Holiday Volunteering: Your Guide to Get Started
Once Halloween is done, many people will start gearing up for the winter holiday season. And you know what that means. Holiday volunteering!
Yes, fall just began, but openings to serve meals at shelters fill quickly. And while we’re glad they do, that also means you might miss out if you wait till after Black Friday. Don’t Grinch up the second half of 2018.
Now time to narrow it down. And we’ve made it easy for you!
FOR THE ADVOCATE:
We all see the tents. We all know there’s a homelessness crisis happening in our region. People experiencing homelessness face numbness from the coming cold, while people walk by numb to their suffering. Join us and do something about it. You CAN make a difference.
Start with learning more about the recent homeless count and the issue. Let this issue affect you. You’ve connected with United Way before, so we’re pretty sure you’ll end up frustrated like we are. Use that to drive you to take action. Then stand up against homelessness with checking out these homelessness-ending volunteer opps and learning how to talk to your kids about homelessness.
FOR THE TRADITIONALIST:
Families are battling homelessness too. That includes kids. So adopt-a-family opportunities, Thanksgiving baskets and meal donations—BINGO. Here they are on our volunteer website. You can even create a profile so you can follow different nonprofits and get notified when they post new volunteer opportunities.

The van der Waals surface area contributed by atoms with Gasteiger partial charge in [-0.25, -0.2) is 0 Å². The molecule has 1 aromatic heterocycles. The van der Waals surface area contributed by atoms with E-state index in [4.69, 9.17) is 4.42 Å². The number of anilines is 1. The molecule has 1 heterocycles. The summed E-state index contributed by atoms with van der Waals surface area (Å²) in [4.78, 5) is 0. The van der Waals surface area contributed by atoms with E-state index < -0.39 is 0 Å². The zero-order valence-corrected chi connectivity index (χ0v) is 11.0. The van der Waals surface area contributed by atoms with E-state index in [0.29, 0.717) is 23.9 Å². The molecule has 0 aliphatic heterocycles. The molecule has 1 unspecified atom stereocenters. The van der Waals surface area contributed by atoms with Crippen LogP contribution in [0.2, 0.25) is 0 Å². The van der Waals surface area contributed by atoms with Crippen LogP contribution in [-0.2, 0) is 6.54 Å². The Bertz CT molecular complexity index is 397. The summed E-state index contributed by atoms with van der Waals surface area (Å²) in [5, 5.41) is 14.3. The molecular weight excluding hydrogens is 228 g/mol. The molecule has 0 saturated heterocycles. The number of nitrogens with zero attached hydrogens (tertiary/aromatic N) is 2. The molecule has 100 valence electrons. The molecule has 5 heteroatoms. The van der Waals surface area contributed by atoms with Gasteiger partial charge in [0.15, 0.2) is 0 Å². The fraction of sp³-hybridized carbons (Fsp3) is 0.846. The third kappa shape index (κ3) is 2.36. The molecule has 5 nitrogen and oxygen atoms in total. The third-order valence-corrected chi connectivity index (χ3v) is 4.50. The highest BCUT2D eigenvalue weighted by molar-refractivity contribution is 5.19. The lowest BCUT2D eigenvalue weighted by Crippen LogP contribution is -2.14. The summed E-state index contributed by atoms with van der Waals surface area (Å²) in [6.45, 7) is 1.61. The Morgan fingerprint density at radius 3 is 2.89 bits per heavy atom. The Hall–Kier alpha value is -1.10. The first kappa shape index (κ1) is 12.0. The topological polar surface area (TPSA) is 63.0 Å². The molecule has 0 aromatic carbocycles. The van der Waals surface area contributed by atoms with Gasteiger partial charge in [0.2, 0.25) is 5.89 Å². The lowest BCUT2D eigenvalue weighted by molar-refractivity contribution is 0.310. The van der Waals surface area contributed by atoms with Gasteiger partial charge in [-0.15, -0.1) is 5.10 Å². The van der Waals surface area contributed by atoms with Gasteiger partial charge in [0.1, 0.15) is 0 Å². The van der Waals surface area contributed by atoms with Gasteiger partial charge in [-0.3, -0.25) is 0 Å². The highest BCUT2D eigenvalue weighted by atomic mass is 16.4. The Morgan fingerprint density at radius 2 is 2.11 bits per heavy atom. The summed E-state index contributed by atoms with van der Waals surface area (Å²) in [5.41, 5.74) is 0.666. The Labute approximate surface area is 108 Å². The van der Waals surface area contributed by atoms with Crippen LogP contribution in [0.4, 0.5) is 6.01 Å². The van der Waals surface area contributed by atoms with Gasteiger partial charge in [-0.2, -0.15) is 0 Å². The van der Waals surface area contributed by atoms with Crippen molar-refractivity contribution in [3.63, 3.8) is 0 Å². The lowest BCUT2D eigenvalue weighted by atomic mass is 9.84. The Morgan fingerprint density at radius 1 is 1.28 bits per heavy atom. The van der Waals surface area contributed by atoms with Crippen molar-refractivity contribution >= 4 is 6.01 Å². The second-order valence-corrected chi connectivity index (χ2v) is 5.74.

FOR THE INTROVERT:
Giving trees are your friends, and online shopping wins the season. Find giving trees at your local mall, library or place of worship. Many organizations post on their websites a wish list of most-needed items.
It’s easy to donate online too. Or start a fundraiser as your holiday good deed. Every dollar makes a difference for people facing homelessness and poverty right in our own communities.
FOR THE TIME-SAVER:
The holidays get cray-cray. One easy way to avoid more errands is to scope out your grocery store’s entrance. No, not those bags of “cinnamon” pine cones. Don’t touch those.
In addition to the Salvation Army red kettles, there are usually donation bins for nonperishable items and lists of needed items. Shop for your own groceries and provide much-needed food for others at the same time. No extra errands. Result: Families with enough to eat and shelters with enough to serve people through the winter.
FOR THE 20- OR 30-SOMETHING:
United Way’s young professionals networking group is on fire lately. Emerging Leaders have volunteer projects all planned out around homelessness, foster youth and more. Sign up as an Emerging Leader now for first access to their holiday volunteering projects. Plus you meet other super-nice people like yourself and learn ways to make your community better.
Let’s make this winter season warmer and brighter for all our neighbors in need. Cheers to your do-good-ing self!